It is a charge created by a contract between the parties. Where a person owes some money, the creditor may obtain what is called a floating charge on all the properties of the debtor as they exist or may be acquired in future. This is called floating charge because the debtor is free to deal with his properties in any manner he likes till the time the final demand is made by the creditor or till such time the creditor has no right to interfere with the properties charged to floating charge. The charge becomes fixed on that day. The creditor is then entitled to take possession of the property in the manner provided by law and sell the property for realization of his debt. If somebody else brings them to sale the person holding floating charge can demand preferential payment. That is what happens in the case of debenture holders where in case of liquidation, the debenture holders having a floating charge can demand preferential payment of the sums due to them from the receiver. This is also the case where creditors holding a floating charge over the properties of the debtor, if they are taken over by Banks under the scheme of Securitisation of Bank debts.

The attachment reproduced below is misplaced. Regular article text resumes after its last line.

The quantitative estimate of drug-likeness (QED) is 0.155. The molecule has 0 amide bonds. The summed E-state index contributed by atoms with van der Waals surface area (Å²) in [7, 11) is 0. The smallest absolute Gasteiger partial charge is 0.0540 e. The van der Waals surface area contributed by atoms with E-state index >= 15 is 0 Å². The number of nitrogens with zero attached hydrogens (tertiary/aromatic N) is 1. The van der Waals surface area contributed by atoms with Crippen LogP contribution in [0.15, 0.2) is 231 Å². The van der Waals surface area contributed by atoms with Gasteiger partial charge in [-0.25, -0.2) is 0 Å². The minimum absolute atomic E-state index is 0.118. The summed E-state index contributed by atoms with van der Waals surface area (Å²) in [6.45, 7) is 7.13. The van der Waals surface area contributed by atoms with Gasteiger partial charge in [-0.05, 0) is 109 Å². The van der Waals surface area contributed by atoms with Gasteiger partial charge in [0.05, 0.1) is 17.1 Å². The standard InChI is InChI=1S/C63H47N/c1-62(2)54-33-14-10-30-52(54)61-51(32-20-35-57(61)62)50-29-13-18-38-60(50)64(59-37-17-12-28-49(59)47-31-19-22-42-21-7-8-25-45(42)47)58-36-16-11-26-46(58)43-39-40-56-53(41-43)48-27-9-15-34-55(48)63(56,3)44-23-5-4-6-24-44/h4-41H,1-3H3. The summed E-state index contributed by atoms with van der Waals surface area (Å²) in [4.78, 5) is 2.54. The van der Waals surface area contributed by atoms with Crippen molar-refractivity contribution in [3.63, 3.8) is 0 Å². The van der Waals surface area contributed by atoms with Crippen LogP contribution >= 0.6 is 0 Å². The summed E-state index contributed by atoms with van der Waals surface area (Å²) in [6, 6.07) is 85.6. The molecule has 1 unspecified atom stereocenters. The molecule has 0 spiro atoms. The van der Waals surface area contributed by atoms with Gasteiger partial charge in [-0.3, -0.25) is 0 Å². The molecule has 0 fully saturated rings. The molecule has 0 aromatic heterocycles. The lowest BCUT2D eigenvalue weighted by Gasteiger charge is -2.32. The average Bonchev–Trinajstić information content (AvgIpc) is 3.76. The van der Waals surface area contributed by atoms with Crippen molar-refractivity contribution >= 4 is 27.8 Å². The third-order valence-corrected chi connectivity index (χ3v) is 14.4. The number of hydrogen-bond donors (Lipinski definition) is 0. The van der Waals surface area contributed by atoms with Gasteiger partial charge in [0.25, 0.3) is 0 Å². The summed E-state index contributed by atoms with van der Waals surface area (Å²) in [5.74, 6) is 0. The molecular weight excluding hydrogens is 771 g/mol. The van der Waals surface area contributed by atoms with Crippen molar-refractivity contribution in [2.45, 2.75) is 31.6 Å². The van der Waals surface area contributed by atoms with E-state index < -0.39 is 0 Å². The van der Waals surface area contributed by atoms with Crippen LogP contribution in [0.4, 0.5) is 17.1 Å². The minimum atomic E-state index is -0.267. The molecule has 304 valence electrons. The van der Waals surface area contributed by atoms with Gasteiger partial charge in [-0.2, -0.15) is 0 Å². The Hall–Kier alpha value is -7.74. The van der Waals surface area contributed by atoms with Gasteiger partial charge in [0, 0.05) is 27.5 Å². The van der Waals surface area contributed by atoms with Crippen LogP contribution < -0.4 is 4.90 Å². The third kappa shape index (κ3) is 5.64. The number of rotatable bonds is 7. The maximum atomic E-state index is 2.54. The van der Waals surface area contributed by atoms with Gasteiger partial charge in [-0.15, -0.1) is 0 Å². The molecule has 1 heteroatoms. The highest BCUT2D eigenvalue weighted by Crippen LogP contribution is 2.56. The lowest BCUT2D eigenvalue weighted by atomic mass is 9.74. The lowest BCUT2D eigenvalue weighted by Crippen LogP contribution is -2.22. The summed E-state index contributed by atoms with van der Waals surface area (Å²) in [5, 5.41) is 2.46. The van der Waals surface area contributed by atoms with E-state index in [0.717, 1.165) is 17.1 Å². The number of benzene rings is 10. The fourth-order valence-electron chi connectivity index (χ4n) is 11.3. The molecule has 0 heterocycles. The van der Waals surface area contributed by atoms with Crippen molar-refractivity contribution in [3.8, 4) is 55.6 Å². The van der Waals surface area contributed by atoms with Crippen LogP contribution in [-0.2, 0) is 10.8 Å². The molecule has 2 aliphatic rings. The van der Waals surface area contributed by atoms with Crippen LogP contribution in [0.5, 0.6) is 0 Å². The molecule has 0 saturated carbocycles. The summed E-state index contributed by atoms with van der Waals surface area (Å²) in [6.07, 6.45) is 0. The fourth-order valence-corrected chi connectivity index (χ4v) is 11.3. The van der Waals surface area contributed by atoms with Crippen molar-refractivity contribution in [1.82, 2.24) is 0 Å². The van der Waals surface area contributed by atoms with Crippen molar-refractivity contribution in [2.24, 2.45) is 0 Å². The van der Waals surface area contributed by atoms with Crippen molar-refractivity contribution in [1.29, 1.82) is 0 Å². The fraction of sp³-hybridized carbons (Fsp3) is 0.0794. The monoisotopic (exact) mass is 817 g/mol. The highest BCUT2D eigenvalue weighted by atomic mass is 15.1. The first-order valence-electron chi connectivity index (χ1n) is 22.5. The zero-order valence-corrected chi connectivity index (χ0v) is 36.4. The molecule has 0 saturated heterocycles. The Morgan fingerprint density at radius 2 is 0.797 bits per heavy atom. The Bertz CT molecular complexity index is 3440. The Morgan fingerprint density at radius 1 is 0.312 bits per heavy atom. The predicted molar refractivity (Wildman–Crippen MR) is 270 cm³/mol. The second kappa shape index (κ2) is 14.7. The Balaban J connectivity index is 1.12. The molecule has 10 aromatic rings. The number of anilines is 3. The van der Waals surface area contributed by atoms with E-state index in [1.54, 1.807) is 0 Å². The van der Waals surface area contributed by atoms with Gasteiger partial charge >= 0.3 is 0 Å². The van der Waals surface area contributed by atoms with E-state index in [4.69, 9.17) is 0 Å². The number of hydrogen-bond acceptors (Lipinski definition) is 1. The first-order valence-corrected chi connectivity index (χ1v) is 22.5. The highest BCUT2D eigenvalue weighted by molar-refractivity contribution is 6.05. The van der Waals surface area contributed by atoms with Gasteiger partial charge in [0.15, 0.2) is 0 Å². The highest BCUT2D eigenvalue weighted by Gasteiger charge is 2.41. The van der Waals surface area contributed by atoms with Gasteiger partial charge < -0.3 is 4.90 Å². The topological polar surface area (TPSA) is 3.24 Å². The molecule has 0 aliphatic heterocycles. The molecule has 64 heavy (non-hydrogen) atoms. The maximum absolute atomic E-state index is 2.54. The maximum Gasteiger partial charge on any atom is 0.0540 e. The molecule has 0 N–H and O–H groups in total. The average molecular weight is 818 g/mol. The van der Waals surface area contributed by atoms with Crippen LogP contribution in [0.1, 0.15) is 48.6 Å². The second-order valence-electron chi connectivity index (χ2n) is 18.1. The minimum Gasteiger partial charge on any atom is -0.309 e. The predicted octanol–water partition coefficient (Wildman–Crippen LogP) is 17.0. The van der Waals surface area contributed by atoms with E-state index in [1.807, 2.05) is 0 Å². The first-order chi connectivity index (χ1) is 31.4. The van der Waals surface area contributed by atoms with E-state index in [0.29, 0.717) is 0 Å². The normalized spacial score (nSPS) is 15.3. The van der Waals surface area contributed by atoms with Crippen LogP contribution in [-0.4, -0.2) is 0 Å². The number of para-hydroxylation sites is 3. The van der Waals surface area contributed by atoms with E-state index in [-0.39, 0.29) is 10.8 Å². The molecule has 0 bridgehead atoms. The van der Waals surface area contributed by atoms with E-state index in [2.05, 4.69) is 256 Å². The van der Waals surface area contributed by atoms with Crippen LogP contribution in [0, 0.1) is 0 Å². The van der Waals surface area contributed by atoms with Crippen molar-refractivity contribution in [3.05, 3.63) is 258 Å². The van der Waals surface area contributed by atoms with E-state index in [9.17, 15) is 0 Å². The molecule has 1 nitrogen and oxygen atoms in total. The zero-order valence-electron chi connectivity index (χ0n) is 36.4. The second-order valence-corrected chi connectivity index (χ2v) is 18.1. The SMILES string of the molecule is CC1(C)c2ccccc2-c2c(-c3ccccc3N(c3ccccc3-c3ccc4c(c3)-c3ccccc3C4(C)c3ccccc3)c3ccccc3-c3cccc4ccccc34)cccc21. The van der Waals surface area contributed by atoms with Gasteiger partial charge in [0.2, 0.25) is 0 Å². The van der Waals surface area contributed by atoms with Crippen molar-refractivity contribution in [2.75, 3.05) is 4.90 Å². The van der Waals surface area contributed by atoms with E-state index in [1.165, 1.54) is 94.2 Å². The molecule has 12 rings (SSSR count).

[Ref.: Commissioner of Agricultural Income tax v. Nilambar Rubber Co. Ltd., AIR 1969 Kerala 238; In the matter of Sri Yallamma Cotton Woollen and Silk Mills Company, AIR 1969 Mysore 280; Narendra Kumar Maheshwari v. Union of India, 1990 Supp. SCC 440; Indian Oil Corporation v. NEPC India Ltd. and Others, AIR 2006 SC 2780.]